Daniel’s thought of the Medes and Persians as joint rulers of one kingdom is exactly that of the ancient writers, like Herodotus and Thucydides, who scarcely distinguished between these two peoples, and is also that of modern historians, who have before them all the facts of modern discovery. Maspero, without any thought of its bearing on a Bible statement, says: “The Median empire had fallen (549 B.C.), but it was a change of dynasty rather than a foreign conquest. Astyages and his predecessors had been kings of the Medes and Persians, Cyrus and his successors were kings of the Persians and Medes” ( Histoire Ancienne, 1893, p. 564). Therefore, we are compelled by the facts of history, in perfect harmony with the words of Daniel himself, to make the second empire not Median, but Medo-Persian.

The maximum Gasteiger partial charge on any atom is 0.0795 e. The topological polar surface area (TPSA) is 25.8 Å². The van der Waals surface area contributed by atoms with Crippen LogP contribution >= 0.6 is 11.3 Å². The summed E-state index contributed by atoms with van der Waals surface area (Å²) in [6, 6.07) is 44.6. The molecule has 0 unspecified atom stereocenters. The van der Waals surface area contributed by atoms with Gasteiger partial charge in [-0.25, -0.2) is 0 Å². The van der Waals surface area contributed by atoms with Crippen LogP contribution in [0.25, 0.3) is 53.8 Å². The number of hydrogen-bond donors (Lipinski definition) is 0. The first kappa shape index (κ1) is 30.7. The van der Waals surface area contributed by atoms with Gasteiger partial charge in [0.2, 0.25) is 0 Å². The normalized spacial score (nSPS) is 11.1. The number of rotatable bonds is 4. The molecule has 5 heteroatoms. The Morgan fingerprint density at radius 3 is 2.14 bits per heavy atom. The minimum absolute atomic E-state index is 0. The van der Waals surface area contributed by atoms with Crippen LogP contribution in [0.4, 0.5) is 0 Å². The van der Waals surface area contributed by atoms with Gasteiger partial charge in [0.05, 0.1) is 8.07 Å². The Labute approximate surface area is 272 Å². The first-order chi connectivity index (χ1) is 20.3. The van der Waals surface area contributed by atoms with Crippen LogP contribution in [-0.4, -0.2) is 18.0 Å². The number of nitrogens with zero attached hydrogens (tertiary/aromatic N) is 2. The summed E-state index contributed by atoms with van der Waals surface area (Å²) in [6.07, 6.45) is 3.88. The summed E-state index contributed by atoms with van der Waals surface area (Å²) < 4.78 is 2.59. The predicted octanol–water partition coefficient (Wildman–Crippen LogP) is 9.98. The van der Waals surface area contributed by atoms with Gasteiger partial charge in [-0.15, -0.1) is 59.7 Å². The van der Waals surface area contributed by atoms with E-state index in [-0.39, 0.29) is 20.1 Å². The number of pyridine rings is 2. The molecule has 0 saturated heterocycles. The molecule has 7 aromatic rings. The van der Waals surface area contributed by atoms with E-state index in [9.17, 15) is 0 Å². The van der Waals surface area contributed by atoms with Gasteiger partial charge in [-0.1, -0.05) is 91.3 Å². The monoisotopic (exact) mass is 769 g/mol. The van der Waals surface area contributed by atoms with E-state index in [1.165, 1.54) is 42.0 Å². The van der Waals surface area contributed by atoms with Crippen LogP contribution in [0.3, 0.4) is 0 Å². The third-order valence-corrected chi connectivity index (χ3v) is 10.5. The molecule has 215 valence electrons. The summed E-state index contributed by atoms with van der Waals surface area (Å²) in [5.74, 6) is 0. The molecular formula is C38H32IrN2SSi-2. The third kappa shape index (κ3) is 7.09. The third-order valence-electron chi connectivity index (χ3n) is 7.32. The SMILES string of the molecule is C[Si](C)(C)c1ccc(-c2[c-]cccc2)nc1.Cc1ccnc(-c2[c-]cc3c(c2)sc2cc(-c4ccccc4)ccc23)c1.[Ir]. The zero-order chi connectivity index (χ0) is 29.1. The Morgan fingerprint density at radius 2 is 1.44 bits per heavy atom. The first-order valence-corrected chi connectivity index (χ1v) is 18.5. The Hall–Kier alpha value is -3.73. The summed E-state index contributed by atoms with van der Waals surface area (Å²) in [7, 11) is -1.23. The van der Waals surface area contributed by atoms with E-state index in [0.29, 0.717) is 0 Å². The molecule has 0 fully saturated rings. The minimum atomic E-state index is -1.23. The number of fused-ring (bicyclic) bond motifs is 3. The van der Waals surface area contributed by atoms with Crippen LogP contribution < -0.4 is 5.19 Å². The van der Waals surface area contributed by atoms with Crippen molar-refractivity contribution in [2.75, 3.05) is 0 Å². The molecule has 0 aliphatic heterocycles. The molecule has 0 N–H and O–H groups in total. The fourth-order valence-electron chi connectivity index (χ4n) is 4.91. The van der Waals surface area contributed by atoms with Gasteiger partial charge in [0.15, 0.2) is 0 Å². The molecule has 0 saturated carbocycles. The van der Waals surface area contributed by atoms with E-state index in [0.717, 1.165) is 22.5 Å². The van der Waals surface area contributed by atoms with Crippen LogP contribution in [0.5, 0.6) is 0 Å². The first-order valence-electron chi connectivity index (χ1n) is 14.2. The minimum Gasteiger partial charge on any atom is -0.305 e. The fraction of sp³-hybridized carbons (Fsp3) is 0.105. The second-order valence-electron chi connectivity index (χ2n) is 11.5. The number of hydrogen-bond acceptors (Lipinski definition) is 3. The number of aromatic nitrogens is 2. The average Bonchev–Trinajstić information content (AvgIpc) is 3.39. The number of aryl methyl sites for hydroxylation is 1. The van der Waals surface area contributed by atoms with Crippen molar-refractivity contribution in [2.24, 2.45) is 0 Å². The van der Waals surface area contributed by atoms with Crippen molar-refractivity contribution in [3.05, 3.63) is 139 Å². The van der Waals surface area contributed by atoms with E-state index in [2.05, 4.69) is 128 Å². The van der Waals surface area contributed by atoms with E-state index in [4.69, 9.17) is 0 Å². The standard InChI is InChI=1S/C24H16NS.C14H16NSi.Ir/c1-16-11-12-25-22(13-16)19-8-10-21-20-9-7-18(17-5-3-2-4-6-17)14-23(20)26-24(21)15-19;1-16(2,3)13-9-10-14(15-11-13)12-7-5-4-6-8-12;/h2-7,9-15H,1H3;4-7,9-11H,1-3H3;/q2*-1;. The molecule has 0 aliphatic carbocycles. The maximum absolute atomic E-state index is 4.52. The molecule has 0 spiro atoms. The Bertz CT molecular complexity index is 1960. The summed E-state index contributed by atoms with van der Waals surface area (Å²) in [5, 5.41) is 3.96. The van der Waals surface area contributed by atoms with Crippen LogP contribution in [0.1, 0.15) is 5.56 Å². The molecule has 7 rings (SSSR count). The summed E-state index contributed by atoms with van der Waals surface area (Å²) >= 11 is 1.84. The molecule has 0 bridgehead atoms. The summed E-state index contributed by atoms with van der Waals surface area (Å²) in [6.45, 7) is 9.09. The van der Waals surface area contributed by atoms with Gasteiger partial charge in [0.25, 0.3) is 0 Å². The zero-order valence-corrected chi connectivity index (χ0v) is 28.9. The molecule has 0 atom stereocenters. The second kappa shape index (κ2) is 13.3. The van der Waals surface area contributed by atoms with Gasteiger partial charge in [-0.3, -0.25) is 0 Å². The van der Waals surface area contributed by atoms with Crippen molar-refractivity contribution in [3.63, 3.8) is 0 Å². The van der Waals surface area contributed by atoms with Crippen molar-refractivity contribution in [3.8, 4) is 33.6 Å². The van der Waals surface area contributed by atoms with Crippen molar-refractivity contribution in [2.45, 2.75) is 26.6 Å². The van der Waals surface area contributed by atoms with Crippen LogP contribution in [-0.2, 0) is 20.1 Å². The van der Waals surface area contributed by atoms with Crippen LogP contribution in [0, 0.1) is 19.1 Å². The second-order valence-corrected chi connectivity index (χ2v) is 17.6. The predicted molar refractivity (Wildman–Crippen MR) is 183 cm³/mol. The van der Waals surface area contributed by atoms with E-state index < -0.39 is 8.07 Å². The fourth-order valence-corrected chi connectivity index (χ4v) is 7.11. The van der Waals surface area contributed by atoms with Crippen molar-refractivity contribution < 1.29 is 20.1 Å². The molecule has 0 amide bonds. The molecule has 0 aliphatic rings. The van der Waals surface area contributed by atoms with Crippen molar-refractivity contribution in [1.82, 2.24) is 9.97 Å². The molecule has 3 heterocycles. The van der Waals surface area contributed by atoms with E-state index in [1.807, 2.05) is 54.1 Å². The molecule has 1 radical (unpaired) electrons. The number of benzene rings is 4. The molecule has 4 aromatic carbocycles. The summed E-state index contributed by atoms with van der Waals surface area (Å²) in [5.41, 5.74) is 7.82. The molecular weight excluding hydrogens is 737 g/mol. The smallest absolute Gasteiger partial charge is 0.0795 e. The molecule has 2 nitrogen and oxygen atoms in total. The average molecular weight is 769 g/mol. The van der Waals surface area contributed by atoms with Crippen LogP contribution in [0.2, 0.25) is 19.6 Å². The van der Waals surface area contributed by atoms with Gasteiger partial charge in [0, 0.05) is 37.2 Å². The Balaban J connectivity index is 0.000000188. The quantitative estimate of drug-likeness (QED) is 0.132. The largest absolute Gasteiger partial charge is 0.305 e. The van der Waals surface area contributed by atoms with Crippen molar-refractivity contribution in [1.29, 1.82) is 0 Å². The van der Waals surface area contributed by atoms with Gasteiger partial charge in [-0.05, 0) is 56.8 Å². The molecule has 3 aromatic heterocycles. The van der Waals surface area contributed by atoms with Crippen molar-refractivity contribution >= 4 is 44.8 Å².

(2) The view that the fourth empire was Roman took its rise before the Christian era (as is seen from 2 Esdras, etc.), and continued to be so universally accepted by the Christian Church that Luther could say, with only a little exaggeration, “In this interpretation and meaning all the world agree.”
The most powerful argument in favor of this view is that from the days of Nebuchadnezzar until now there have been only four universal world-empires the Babylonian, the Medo-Persian, the Greek, and the Roman. Many mighty emperors like Charlemagne and Napoleon have “hoped and plotted and warred and shed oceans of blood to form a fifth, but they have not succeeded; the fragments of the Roman empire still hold the field.” And this fourth empire corresponded exactly to the description of Daniel; for it was an Iron Empire, a beast with iron teeth, diverse from all which had preceded it, devouring and treading down the whole earth (Daniel 7:7; Daniel 7:27). Besides, it was “in the days of these kings” (Daniel 2:44), during the Roman dominion, that the prophesied Messiah came, and St. John, in his Apocalypse, means Rome when he speaks of the beast with the seven heads and ten horns.